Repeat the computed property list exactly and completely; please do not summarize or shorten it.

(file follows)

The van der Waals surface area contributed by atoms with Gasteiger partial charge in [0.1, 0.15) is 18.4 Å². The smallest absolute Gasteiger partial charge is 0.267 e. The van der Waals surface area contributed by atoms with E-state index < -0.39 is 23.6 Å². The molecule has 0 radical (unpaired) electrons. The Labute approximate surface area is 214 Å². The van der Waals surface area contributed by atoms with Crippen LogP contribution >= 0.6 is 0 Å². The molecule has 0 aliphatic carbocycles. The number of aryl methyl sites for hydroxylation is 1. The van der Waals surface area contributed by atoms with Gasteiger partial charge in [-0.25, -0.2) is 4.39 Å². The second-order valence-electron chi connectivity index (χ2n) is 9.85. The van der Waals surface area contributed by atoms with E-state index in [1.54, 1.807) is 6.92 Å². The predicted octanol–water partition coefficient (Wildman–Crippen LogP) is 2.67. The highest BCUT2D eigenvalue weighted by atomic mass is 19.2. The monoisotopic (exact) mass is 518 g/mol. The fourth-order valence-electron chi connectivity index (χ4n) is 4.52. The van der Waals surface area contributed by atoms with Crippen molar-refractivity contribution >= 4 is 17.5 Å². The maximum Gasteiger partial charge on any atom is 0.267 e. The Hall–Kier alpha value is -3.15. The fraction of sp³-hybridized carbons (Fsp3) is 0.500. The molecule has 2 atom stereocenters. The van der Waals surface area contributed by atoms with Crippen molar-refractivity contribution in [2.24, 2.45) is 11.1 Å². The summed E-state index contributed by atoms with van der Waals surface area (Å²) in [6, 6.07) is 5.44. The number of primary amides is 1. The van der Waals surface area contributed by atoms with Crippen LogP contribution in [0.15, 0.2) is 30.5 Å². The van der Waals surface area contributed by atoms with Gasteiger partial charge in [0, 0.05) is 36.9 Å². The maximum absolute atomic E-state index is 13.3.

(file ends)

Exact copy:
The van der Waals surface area contributed by atoms with Gasteiger partial charge in [0.1, 0.15) is 18.4 Å². The smallest absolute Gasteiger partial charge is 0.267 e. The van der Waals surface area contributed by atoms with E-state index < -0.39 is 23.6 Å². The molecule has 0 radical (unpaired) electrons. The Labute approximate surface area is 214 Å². The van der Waals surface area contributed by atoms with Crippen LogP contribution >= 0.6 is 0 Å². The molecule has 0 aliphatic carbocycles. The number of aryl methyl sites for hydroxylation is 1. The van der Waals surface area contributed by atoms with Gasteiger partial charge in [-0.25, -0.2) is 4.39 Å². The second-order valence-electron chi connectivity index (χ2n) is 9.85. The van der Waals surface area contributed by atoms with E-state index in [1.54, 1.807) is 6.92 Å². The predicted octanol–water partition coefficient (Wildman–Crippen LogP) is 2.67. The highest BCUT2D eigenvalue weighted by atomic mass is 19.2. The monoisotopic (exact) mass is 518 g/mol. The fourth-order valence-electron chi connectivity index (χ4n) is 4.52. The van der Waals surface area contributed by atoms with Crippen molar-refractivity contribution >= 4 is 17.5 Å². The maximum Gasteiger partial charge on any atom is 0.267 e. The Hall–Kier alpha value is -3.15. The fraction of sp³-hybridized carbons (Fsp3) is 0.500. The molecule has 2 atom stereocenters. The van der Waals surface area contributed by atoms with Crippen molar-refractivity contribution in [2.24, 2.45) is 11.1 Å². The summed E-state index contributed by atoms with van der Waals surface area (Å²) in [6, 6.07) is 5.44. The number of primary amides is 1. The van der Waals surface area contributed by atoms with Crippen LogP contribution in [0.15, 0.2) is 30.5 Å². The van der Waals surface area contributed by atoms with Gasteiger partial charge in [0, 0.05) is 36.9 Å². The maximum absolute atomic E-state index is 13.3.